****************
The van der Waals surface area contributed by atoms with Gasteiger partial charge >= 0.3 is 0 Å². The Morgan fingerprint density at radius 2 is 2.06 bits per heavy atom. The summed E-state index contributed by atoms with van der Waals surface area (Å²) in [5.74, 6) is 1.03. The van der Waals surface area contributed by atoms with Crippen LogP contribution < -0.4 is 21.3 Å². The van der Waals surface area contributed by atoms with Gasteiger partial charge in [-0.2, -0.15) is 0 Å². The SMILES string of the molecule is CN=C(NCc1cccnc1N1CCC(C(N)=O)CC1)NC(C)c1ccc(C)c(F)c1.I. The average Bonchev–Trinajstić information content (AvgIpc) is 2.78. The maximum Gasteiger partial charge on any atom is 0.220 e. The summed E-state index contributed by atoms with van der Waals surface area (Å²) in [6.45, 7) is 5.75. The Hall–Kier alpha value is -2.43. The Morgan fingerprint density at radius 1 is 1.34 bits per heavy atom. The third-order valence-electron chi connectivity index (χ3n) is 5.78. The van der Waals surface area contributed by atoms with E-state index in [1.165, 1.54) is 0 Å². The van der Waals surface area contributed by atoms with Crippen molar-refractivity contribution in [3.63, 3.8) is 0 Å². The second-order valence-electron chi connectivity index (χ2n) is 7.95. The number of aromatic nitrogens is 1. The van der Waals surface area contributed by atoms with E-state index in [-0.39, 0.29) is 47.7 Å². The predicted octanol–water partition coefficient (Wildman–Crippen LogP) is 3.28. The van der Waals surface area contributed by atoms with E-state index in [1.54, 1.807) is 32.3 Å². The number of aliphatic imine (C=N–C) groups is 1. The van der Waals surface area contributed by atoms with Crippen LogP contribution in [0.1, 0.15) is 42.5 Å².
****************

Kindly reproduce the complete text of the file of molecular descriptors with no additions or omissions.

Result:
The van der Waals surface area contributed by atoms with Gasteiger partial charge >= 0.3 is 0 Å². The Morgan fingerprint density at radius 2 is 2.06 bits per heavy atom. The summed E-state index contributed by atoms with van der Waals surface area (Å²) in [5.74, 6) is 1.03. The van der Waals surface area contributed by atoms with Crippen LogP contribution < -0.4 is 21.3 Å². The van der Waals surface area contributed by atoms with Gasteiger partial charge in [-0.2, -0.15) is 0 Å². The SMILES string of the molecule is CN=C(NCc1cccnc1N1CCC(C(N)=O)CC1)NC(C)c1ccc(C)c(F)c1.I. The average Bonchev–Trinajstić information content (AvgIpc) is 2.78. The maximum Gasteiger partial charge on any atom is 0.220 e. The summed E-state index contributed by atoms with van der Waals surface area (Å²) in [6.45, 7) is 5.75. The Hall–Kier alpha value is -2.43. The Morgan fingerprint density at radius 1 is 1.34 bits per heavy atom. The third-order valence-electron chi connectivity index (χ3n) is 5.78. The van der Waals surface area contributed by atoms with E-state index in [1.165, 1.54) is 0 Å². The van der Waals surface area contributed by atoms with Crippen molar-refractivity contribution in [3.63, 3.8) is 0 Å². The second-order valence-electron chi connectivity index (χ2n) is 7.95. The number of aromatic nitrogens is 1. The van der Waals surface area contributed by atoms with E-state index in [-0.39, 0.29) is 47.7 Å². The predicted octanol–water partition coefficient (Wildman–Crippen LogP) is 3.28. The van der Waals surface area contributed by atoms with E-state index in [1.54, 1.807) is 32.3 Å². The number of aliphatic imine (C=N–C) groups is 1. The van der Waals surface area contributed by atoms with Crippen LogP contribution in [0.1, 0.15) is 42.5 Å².